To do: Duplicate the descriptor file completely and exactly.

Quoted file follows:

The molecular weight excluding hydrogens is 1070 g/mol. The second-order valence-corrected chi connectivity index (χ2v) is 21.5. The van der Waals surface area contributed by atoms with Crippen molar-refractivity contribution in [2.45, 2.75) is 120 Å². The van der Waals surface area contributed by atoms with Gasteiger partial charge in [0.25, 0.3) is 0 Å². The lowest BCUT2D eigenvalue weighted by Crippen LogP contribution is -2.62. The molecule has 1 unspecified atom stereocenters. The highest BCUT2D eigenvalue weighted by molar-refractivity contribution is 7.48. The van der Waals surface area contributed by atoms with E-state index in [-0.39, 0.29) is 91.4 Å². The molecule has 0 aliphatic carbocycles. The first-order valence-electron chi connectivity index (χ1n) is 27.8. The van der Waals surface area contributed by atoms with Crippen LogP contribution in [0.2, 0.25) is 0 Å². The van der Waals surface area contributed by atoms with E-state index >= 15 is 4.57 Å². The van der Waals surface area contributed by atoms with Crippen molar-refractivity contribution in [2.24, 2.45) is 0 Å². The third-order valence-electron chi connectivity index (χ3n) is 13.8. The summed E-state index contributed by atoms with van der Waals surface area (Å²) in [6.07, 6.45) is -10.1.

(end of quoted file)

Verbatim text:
The molecular weight excluding hydrogens is 1070 g/mol. The second-order valence-corrected chi connectivity index (χ2v) is 21.5. The van der Waals surface area contributed by atoms with Crippen molar-refractivity contribution in [2.45, 2.75) is 120 Å². The van der Waals surface area contributed by atoms with Gasteiger partial charge in [0.25, 0.3) is 0 Å². The lowest BCUT2D eigenvalue weighted by Crippen LogP contribution is -2.62. The molecule has 1 unspecified atom stereocenters. The highest BCUT2D eigenvalue weighted by molar-refractivity contribution is 7.48. The van der Waals surface area contributed by atoms with E-state index in [-0.39, 0.29) is 91.4 Å². The molecule has 0 aliphatic carbocycles. The first-order valence-electron chi connectivity index (χ1n) is 27.8. The van der Waals surface area contributed by atoms with Crippen LogP contribution in [0.2, 0.25) is 0 Å². The van der Waals surface area contributed by atoms with E-state index >= 15 is 4.57 Å². The van der Waals surface area contributed by atoms with Crippen molar-refractivity contribution in [2.24, 2.45) is 0 Å². The third-order valence-electron chi connectivity index (χ3n) is 13.8. The summed E-state index contributed by atoms with van der Waals surface area (Å²) in [6.07, 6.45) is -10.1.